edited by Alex Hamilton
In his Introduction, editor Alex Hamilton indicates that he intended this anthology to be a collection of unconventional and offbeat ‘modern’ horror stories, written by authors who usually do not work in the genre.
All the stories in the anthology were written in 1968, predominantly by UK authors. As such, many share an understated, reserved approach to their material, and many focus on the impact of psychological distress and discord in the context of everyday British life.
My brief summaries of the contents:
Jane, by Jane Gaskell: A child has a very unusual Imaginary Friend.
The Ice Palace, by Michael Baldwin: incoherent tale of labor-management conflict.
The Language of Flowers, by Hugh Atkinson: a marriage is strained when the husband acquires an unusual devotion to plants. This story has the quality of a Roald Dahl tale.
Grace Note, by Derwent May: slight, absurdist tale of a talented parrot.
Miss Smith, by William Trevor: a schoolteacher’s rudeness to a student brings retaliation.
An American Organ, by Anthony Burgess: a husband’s musical interest generates marital discord.
The Biggest Game, by John Brunner: the anthology’s sole sf tale. A playboy finds himself under surveillance.
The Way the Ladies Walk, by Richard Nettell: a young boy develops an unhealthy fascination with the dead. A genuinely creepy tale, and one of the best in the anthology.
Home Again, Home Again, Jigetty-Jig: a family copes with Pa’s love for the bottle.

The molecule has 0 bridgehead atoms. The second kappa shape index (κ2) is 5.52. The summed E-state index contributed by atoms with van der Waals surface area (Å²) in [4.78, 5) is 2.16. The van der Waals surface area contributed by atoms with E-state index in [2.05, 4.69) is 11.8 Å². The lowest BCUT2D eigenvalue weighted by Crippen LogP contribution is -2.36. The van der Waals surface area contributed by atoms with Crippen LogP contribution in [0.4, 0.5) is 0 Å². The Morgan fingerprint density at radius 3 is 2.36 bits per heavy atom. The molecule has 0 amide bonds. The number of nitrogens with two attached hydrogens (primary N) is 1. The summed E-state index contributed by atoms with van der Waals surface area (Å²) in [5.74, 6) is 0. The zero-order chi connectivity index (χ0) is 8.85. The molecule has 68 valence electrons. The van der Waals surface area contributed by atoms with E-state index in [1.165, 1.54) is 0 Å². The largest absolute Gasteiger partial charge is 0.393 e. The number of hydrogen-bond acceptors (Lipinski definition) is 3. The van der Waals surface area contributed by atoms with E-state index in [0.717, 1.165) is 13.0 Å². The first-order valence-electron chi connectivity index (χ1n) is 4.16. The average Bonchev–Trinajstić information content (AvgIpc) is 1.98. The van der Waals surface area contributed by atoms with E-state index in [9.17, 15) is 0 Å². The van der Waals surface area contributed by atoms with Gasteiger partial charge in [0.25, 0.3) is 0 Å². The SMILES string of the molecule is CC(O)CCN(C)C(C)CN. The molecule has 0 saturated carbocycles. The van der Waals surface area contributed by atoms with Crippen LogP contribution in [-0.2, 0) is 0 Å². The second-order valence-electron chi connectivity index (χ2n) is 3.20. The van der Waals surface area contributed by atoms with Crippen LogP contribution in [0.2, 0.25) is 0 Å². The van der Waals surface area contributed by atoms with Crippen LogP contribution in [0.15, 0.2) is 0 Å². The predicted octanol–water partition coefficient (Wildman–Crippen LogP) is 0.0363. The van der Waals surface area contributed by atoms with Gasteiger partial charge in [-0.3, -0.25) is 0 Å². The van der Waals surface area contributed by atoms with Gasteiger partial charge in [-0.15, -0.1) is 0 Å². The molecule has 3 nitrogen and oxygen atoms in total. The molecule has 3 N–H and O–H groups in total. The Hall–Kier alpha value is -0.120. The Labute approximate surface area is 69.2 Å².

Indoor Life, by Montague Haltrecht: agoraphobia taken to extremes.
Don’t You Dare, by John Burke: A husband’s previous marital conflict comes to haunt his second marriage. More of an alternate take on a John Cheever - eque short story than a horror tale.
Isabo, by J. A. Cuddon: a suburban British housewife becomes possessed. The author relates the tale using a detached, almost clinical narrative that gives a sense of verisimilitude to its increasingly bizarre events. Another of the better entries in the anthology, and a story that had me wondering if William Peter Blatty had read it prior to conceiving of The Exorcist .........!?
Mewed Up, by Peter Brent: Brent (who also wrote under the pseudonym ‘Ludovic Peters’) produces an incoherent tale of a prisoner and his jailer.
Under the Eildon Tree, by Alex Hamilton: the editor exerts his prerogative and selects one of his own stories for inclusion in the anthology. In this case, it’s a dud; ‘Eildon Tree’ is a satirical account of witchcraft in Elizabethan England; its relevance to ‘modern horror’ is entirely absent. To make things worse, it’s related in the first person..... in Olde English......which makes it a chore to read.
Summing up ? ‘Splinters’ is yet another horror anthology whose two good entries really can’t salvage the content as a whole. This one is for completists only.